This morning we worked at the home of an elderly woman only a block or so from base camp. She lives in a very nice home, probably with several other family members. But she was home alone while we worked there today. Her home is probably about 300 meters from the waterfront wharf and apparently . . . → Read More: Dealing With Mud and Contemplating Ministry
Today we spent time in the morning putting together packages for several people we had visited yesterday in Taro. We were able to give them a lot of things yesterday but several had special requests that we weren’t able to fill on the spot. So we went through our supplies here at base camp and . . . → Read More: When Good Fortune Feels Unfortunate
I’m back in Iwate again. This is my fifth trip to Tohoku since the earthquake and my team mates this time are two fellow pastors from the NSKK (Japan Covenant). We have linked up with a team of ten from our sister denomination, the Seiyaku church (Swedish Japan Covenant). And this week we are also . . . → Read More: And here come the little ones!
We made it home after three days of hard driving and as I tried to sort through my thoughts I was struck by all the conflicted images and emotions we’ve had. It started with the tears of joy and sorrow, and then yesterday it was scenes of death and the sweet aroma of new beginnings. . . . → Read More: Does anything make sense?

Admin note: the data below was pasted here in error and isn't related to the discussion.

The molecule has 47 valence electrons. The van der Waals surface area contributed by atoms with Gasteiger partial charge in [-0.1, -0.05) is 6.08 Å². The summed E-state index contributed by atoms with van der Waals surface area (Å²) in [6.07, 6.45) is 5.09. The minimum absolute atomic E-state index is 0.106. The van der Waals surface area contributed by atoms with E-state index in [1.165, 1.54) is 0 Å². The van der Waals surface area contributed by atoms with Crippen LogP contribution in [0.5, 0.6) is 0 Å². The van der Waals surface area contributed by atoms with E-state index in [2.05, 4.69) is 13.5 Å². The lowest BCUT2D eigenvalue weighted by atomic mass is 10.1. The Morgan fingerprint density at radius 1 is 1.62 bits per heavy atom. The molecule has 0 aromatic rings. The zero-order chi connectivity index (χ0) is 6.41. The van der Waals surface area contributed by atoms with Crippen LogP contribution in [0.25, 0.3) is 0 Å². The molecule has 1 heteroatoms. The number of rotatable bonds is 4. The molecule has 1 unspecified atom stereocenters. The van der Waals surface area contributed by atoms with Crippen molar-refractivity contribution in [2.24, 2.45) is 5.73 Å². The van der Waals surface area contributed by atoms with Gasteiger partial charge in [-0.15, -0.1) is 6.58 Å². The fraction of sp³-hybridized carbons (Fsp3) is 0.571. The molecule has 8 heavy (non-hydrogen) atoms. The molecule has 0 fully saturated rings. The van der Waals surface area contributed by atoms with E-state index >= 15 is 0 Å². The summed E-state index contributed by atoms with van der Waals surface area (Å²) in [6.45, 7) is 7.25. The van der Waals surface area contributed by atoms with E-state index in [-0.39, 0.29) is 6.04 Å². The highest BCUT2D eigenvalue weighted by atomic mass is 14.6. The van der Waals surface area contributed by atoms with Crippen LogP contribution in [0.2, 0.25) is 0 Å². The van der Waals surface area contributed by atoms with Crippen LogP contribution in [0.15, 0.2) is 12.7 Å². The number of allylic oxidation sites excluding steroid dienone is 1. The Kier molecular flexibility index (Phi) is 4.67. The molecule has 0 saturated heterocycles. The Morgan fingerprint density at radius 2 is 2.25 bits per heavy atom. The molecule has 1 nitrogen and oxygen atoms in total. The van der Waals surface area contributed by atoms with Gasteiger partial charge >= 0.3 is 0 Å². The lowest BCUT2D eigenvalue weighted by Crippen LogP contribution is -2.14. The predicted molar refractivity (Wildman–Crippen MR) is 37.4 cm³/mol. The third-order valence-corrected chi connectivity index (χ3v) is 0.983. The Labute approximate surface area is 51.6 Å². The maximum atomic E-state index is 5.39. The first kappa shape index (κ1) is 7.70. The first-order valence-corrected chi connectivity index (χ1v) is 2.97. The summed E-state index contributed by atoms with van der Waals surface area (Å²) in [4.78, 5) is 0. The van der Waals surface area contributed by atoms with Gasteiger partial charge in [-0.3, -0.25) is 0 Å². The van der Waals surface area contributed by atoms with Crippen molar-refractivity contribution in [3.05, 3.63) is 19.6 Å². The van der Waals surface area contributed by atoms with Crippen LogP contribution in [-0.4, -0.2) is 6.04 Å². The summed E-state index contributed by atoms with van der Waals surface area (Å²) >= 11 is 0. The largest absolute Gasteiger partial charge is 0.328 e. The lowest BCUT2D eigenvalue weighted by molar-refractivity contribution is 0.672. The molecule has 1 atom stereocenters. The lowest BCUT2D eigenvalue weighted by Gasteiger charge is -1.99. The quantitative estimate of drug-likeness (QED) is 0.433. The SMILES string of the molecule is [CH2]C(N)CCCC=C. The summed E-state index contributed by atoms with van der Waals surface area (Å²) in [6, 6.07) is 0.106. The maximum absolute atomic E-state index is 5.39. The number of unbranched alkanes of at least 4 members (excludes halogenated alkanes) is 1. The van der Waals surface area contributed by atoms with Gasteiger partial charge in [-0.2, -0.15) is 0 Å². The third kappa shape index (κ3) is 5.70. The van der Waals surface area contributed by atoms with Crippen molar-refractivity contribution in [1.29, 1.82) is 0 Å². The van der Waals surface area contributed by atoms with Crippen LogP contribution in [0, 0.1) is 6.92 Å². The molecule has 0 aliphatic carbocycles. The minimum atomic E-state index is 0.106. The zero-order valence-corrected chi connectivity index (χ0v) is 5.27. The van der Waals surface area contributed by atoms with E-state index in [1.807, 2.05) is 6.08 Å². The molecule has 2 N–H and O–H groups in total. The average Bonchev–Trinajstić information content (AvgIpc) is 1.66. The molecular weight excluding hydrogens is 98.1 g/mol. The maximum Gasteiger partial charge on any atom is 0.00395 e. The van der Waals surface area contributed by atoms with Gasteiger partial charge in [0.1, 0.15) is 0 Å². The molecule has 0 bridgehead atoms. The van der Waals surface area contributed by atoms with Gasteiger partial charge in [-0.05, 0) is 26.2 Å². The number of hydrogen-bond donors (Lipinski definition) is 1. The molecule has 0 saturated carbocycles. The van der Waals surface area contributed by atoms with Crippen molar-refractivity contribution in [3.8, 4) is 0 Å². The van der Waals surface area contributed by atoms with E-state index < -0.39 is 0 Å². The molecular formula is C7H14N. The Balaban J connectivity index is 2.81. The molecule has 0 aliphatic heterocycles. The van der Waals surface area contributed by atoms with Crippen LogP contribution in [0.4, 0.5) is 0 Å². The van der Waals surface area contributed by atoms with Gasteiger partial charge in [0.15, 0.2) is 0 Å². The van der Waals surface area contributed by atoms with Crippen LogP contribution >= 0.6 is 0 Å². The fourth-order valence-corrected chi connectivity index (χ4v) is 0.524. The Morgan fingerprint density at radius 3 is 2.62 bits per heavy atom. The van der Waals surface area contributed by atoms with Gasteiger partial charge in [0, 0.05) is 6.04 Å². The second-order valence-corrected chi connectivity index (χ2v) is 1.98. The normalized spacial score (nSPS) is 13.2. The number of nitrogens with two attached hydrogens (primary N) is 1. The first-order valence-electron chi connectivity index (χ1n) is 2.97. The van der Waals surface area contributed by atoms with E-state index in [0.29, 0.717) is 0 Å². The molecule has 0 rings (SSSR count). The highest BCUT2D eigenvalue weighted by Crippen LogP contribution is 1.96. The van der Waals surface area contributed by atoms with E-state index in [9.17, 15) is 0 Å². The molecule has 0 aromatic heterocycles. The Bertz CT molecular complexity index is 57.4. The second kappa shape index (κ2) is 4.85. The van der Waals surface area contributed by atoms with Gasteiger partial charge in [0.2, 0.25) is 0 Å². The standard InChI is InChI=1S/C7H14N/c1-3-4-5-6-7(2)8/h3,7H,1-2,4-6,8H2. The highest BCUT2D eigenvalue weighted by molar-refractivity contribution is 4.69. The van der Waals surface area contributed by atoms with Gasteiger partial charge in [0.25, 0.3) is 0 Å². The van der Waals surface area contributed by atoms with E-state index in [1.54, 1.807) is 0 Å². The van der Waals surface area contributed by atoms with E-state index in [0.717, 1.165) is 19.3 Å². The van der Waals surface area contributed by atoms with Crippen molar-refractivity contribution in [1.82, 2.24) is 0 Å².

Today was another day of stark contrasts. We got up early and were treated to a great breakfast by our friends at the Morioka Minami Church. They are so friendly and seem genuinely happy to have guests. Pastor Otsuka showed us a brief presentation on the work of the 3.11 Iwate Church Network in some . . . → Read More: Death that Leads to Life
May 3rd was a day of celebration for the Japan Covenant Church. We gathered at the Covenant Seminary and celebrated the 60th anniversary of this denomination. Our guest speakers were Gary Walter, President of the ECC, and Curt Peterson, Executive Minister of the Dept. of World Mission. They both brought profoundly encouraging messages that seemed . . . → Read More: Tears of Joy, Tears of Sorrow…